White people had seen very few plays that had African-American characters that they identified with. When you think about the reaction after people went to see the play, they comment on how universal it is: "It's not really a Black family. It could be any family." Because they had never related to a story with Black characters, even though the things that were very specifically happening to this family were only going to be happening to a Black family on the South Side of Chicago. So, it was a significant milestone in American theater.

Talk about your journey depicting Lorraine's family life and using that as a way to begin to understand her emotional and intellectual core.

In terms of the film starting in Chicago, it's interesting because these days people are really resistant to having the story be told linearly, but I always wanted to tell it linearly; I thought it was important to really understand where she came from because she was so hyper-articulate and confident. How do you get to be the person who decides to teach herself how to write a play and then it ends up on Broadway and then she's suddenly a celebrity and on TV, and feeling confident to battle Otto Preminger and Mike Wallace, David Suskind and all the other people she had words with on TV? How do you get to be that person?

She came from a family that made her feel secure and confident, and so I felt it was really important to understand this family. And for me the context of the time is very important.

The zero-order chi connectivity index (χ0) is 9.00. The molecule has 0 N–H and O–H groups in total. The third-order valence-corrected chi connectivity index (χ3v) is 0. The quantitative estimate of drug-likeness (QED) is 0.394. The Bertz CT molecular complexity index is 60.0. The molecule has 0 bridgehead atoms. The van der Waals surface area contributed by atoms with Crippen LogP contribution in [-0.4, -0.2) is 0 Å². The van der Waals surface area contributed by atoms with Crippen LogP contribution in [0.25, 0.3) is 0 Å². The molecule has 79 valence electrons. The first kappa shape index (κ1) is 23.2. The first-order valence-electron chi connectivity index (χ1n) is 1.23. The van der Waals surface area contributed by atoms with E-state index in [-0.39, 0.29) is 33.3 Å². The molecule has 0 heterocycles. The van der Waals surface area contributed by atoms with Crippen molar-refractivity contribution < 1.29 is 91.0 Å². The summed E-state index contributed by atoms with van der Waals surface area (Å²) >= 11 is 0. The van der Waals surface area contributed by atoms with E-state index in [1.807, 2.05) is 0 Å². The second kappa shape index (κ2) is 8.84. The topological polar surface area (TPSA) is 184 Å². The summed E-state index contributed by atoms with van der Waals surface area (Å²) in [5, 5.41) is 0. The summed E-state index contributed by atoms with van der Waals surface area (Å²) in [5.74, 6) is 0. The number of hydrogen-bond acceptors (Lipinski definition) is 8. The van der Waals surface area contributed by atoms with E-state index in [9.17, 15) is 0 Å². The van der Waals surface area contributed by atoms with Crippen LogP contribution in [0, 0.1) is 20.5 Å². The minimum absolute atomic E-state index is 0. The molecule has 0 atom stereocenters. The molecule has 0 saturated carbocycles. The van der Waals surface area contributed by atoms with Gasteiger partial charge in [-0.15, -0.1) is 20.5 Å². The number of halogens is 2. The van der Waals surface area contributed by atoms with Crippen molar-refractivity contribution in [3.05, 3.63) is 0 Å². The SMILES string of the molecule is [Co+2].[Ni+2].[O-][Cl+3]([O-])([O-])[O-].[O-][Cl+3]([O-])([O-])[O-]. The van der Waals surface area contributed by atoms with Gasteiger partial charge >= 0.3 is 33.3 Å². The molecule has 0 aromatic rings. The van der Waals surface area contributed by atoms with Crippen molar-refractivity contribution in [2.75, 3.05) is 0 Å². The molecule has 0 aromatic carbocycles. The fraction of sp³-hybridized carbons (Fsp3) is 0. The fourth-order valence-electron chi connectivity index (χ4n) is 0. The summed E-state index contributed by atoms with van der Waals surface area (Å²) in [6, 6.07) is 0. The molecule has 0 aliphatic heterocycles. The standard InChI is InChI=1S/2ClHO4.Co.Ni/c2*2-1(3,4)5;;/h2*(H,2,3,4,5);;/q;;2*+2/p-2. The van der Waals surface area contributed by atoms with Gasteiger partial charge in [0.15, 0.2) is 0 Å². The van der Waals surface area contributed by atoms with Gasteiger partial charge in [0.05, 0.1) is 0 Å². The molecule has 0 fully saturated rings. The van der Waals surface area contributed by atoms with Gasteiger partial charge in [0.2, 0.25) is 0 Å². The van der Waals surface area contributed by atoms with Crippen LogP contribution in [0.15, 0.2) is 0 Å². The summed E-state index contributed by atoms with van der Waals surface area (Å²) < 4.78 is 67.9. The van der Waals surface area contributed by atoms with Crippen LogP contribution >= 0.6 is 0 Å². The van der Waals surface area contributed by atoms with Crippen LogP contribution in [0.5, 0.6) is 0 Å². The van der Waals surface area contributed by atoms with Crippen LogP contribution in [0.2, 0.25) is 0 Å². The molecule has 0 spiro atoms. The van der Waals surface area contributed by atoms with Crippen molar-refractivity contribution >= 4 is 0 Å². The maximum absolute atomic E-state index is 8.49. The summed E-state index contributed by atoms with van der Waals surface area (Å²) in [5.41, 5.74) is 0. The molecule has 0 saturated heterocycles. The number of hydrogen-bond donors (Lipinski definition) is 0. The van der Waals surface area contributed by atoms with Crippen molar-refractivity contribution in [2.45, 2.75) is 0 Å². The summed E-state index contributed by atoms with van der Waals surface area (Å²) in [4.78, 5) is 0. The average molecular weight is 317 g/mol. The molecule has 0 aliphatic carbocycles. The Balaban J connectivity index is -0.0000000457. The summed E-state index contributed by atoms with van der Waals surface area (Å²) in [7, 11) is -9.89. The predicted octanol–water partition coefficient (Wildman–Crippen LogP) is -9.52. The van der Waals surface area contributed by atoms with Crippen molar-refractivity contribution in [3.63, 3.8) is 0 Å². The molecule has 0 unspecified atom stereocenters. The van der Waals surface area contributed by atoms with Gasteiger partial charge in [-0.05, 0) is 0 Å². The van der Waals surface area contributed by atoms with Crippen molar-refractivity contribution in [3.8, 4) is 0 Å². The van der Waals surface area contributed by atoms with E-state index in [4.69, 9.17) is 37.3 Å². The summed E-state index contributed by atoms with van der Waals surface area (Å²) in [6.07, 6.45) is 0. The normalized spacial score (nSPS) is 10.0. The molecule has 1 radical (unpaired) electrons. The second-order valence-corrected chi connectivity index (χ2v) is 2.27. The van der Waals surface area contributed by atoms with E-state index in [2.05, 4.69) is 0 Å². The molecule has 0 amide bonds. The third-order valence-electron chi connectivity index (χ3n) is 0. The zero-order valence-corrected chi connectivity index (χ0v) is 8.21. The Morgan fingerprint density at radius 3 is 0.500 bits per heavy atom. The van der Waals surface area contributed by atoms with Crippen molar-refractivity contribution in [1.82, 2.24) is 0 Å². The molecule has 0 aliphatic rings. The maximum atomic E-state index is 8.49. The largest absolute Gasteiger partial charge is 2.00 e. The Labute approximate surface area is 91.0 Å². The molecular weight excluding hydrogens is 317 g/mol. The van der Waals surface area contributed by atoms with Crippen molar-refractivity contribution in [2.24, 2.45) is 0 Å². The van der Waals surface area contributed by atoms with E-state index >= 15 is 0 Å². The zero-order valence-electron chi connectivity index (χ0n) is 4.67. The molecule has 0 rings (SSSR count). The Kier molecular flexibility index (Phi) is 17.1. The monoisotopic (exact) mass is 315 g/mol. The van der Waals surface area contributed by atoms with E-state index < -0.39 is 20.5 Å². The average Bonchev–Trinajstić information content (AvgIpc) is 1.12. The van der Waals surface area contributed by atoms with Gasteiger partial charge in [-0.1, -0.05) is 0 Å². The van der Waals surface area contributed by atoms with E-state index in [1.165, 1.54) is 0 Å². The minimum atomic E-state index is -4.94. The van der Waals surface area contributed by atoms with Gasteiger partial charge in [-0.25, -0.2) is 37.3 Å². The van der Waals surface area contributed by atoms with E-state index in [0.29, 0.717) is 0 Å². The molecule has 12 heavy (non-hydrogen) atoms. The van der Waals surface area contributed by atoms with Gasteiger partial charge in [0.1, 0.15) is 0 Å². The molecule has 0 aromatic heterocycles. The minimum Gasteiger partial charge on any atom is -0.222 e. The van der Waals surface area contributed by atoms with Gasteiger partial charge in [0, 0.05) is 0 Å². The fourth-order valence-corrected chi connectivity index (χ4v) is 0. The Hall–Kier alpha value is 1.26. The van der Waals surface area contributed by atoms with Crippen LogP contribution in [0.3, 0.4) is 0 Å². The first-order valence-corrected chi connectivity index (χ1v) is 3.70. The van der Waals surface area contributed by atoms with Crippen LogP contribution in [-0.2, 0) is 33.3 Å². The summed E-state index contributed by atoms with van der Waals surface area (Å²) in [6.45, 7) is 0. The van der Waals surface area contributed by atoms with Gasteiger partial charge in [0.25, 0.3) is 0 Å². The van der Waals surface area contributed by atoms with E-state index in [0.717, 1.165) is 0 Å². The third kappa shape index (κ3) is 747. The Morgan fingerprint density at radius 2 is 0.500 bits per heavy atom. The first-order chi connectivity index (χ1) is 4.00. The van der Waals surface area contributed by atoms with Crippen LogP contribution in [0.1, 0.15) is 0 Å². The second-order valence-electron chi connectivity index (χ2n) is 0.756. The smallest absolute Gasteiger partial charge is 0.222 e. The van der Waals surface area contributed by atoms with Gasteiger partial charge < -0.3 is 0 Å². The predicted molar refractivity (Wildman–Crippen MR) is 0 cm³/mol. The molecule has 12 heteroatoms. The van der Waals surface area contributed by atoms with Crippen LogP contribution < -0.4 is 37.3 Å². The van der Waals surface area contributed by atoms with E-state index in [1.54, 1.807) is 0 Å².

I read a ton of books. We got materials from 93 archives. I was just absorbing all this material, and I realized that Chicago is the key inciting incident in this film. I don't think Chicago gets enough credit for its role in African-American lives.

You always hear about New York, but Chicago had a lot of Black businesses and there was a lot going on. It might have been segregated, but people ran things in a way that a lot of people in New York did not get to do, and so I thought it was important to understand this place, and, of course, understand the family. There were famous people coming to their home. And her father was a well-off real estate guy, and she grew up with that kind of confidence that people can have when they are not worried about material concerns.

Many of the interviews with key people in the film were shot as soon as you raised money. Talk about the challenges of shooting those interviews while you were still trying to figure out how to tell the main story of the film.

It was a real challenge. Every time we raised money, we ran out to try to film the next person, in case something happened to them. And it was a real challenge doing the first set of interviews without having the benefit of seeing Lorraine Hansberry's papers and seeing all of the papers that we subsequently saw and all of the photos. I didn't know what the story was when I started interviewing people. I feel very blessed that I was able to get as many interviews as I did before people passed away. The people we lost are Ruby Dee, Lloyd Richards, Phil Rose, Amiri Baraka and, most recently, Edie Windsor.

There is no book that I could go to and get the information that I got from them. So, I was doing the interviews and primary research at the same time. Almost everybody I interviewed I would have loved to have gone back and asked them different questions or asked them to say certain things again because once I knew where the story was going, I could have made certain things even better.

Originally, I wanted to have Lorraine Hansberry tell her own story, whether through archival material or having an actress read her words. And we quickly found out that that was not going to be possible. I thought her papers were going to reveal more about her motivations for things and clear up things that I had questions about for a long time. And they didn't.